This twisted tale involves 2 candy companies, a baseball star, and the President’s daughter!
When the Baby Ruth candy bar came out in 1921 George “Babe” Ruth was slugging away for the New York Yankees and making baseball one of the most popular sports in the U.S. At the same time the Curtiss Candy Company used the name “Baby Ruth” to re-formulatde one of its existing candy Kandy Kake bars to great success.
The new candy was only one letter off from the sports star’s nickname. Probably because of the perceived association with the baseball player, the candy bar took off, becoming in itself a phenomenon of popularity.
When Babe Ruth decided he was sick of them cashing in on his name he created his own candy company in 1926 called the George Ruth Candy Company, producers of the Babe Ruth Home Run Bar. At the time Baby Ruth was one of the few candy bars to sell for only a nickel a piece when other candy bars were sold for a dime. Babe Ruth’s candy bar was conspicuously also sold for one nickel.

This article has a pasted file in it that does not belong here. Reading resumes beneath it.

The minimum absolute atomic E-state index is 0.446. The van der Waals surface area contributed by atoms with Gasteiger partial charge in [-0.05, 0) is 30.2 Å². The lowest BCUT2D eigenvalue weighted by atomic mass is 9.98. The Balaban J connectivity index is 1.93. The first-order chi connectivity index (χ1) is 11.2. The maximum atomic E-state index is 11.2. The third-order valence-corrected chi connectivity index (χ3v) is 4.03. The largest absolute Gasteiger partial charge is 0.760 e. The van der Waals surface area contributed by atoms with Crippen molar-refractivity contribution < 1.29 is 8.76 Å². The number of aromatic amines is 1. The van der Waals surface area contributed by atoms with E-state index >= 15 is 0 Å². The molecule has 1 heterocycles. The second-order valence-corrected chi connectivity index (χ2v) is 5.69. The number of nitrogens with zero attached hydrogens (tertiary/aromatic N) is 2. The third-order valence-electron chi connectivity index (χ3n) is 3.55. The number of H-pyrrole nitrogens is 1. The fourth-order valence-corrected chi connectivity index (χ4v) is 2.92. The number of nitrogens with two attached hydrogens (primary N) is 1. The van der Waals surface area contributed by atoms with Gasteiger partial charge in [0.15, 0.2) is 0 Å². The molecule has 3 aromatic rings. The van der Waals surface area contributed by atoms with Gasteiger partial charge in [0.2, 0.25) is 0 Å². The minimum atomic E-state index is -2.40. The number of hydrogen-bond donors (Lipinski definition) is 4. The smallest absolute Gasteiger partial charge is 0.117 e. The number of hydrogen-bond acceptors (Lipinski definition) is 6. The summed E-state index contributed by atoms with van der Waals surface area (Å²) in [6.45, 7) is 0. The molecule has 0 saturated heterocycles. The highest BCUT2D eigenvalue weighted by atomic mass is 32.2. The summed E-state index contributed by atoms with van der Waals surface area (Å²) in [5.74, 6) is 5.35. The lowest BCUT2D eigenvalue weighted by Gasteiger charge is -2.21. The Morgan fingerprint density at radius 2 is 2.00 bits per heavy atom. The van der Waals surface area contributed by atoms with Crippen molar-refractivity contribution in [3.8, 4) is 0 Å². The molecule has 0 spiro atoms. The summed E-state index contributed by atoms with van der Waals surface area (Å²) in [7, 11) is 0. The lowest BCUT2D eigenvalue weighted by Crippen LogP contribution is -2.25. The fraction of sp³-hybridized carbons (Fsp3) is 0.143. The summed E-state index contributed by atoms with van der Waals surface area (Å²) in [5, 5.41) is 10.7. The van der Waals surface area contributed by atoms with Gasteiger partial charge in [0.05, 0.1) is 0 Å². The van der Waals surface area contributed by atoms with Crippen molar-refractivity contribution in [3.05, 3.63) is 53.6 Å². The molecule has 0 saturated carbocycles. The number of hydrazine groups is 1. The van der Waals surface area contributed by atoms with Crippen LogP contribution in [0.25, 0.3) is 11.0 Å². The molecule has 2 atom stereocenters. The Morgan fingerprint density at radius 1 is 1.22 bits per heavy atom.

When the Curtiss Candy Company sued the George Ruth Candy Company over the used of the name, they actually won against the slugger! But, how did they do it?
The story given in court during the trial was that the name of the Baby Ruth candy bar was inspired by President Grover Cleveland’s daughter, Ruth, who the press had hounded the family for pictures of when she was born in 1891 (and who sadly died at only age 12 from diphtheria). However, this unlikely candy namesake had not been in the news for decades when the candy was released.
There is widely-held belief that the POTUS’ deceased daughter was not the actual inspiration for the candy name. Many folks think that this story was simply a cover so that they could continue to sell candy bars using the fame and notoriety of Babe Ruth.
In 1931 the court ruled in favor of the Curtiss Candy Company because the name was not identical and the given backstory was unrelated to the baseball star. The Baby Ruth candy bar continued to have stellar sales well into the decades that followed the lawsuit, never once paying royalties or a settlement to Babe Ruth himself.
And what became of Babe Ruth’s candy line? Today almost no one has heard of it and that’s because the candy ceased production after the court ruling. Babe Ruth’s “own candy” was only made from 1926-1931.